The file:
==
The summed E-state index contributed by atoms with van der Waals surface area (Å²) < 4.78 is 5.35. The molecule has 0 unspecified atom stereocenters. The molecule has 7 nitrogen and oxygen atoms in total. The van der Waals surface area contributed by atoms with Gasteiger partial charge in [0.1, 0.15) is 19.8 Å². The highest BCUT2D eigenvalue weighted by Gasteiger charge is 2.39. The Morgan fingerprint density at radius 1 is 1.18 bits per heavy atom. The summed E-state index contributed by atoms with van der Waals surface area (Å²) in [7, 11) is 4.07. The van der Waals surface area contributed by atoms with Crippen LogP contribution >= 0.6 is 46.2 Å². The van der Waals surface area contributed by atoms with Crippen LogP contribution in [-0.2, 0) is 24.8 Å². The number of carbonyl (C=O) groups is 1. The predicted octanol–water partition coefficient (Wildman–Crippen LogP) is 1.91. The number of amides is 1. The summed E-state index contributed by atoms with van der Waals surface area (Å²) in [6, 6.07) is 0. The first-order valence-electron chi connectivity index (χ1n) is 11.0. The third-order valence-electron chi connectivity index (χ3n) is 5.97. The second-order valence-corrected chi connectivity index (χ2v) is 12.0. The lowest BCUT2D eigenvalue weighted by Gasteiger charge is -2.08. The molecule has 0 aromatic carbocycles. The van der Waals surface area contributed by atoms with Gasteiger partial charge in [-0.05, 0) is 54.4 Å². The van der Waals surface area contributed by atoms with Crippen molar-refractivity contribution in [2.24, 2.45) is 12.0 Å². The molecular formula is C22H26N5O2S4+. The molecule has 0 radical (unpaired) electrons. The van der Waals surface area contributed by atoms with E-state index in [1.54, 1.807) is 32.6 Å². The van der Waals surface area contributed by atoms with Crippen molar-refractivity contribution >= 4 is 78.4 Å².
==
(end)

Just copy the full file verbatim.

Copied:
The summed E-state index contributed by atoms with van der Waals surface area (Å²) < 4.78 is 5.35. The molecule has 0 unspecified atom stereocenters. The molecule has 7 nitrogen and oxygen atoms in total. The van der Waals surface area contributed by atoms with Gasteiger partial charge in [0.1, 0.15) is 19.8 Å². The highest BCUT2D eigenvalue weighted by Gasteiger charge is 2.39. The Morgan fingerprint density at radius 1 is 1.18 bits per heavy atom. The summed E-state index contributed by atoms with van der Waals surface area (Å²) in [7, 11) is 4.07. The van der Waals surface area contributed by atoms with Crippen LogP contribution >= 0.6 is 46.2 Å². The van der Waals surface area contributed by atoms with Crippen LogP contribution in [-0.2, 0) is 24.8 Å². The number of carbonyl (C=O) groups is 1. The predicted octanol–water partition coefficient (Wildman–Crippen LogP) is 1.91. The number of amides is 1. The summed E-state index contributed by atoms with van der Waals surface area (Å²) in [6, 6.07) is 0. The first-order valence-electron chi connectivity index (χ1n) is 11.0. The third-order valence-electron chi connectivity index (χ3n) is 5.97. The second-order valence-corrected chi connectivity index (χ2v) is 12.0. The lowest BCUT2D eigenvalue weighted by Gasteiger charge is -2.08. The molecule has 0 aromatic carbocycles. The van der Waals surface area contributed by atoms with Gasteiger partial charge in [-0.05, 0) is 54.4 Å². The van der Waals surface area contributed by atoms with Crippen molar-refractivity contribution in [2.24, 2.45) is 12.0 Å². The molecular formula is C22H26N5O2S4+. The molecule has 0 radical (unpaired) electrons. The van der Waals surface area contributed by atoms with E-state index in [1.54, 1.807) is 32.6 Å². The van der Waals surface area contributed by atoms with Crippen molar-refractivity contribution >= 4 is 78.4 Å².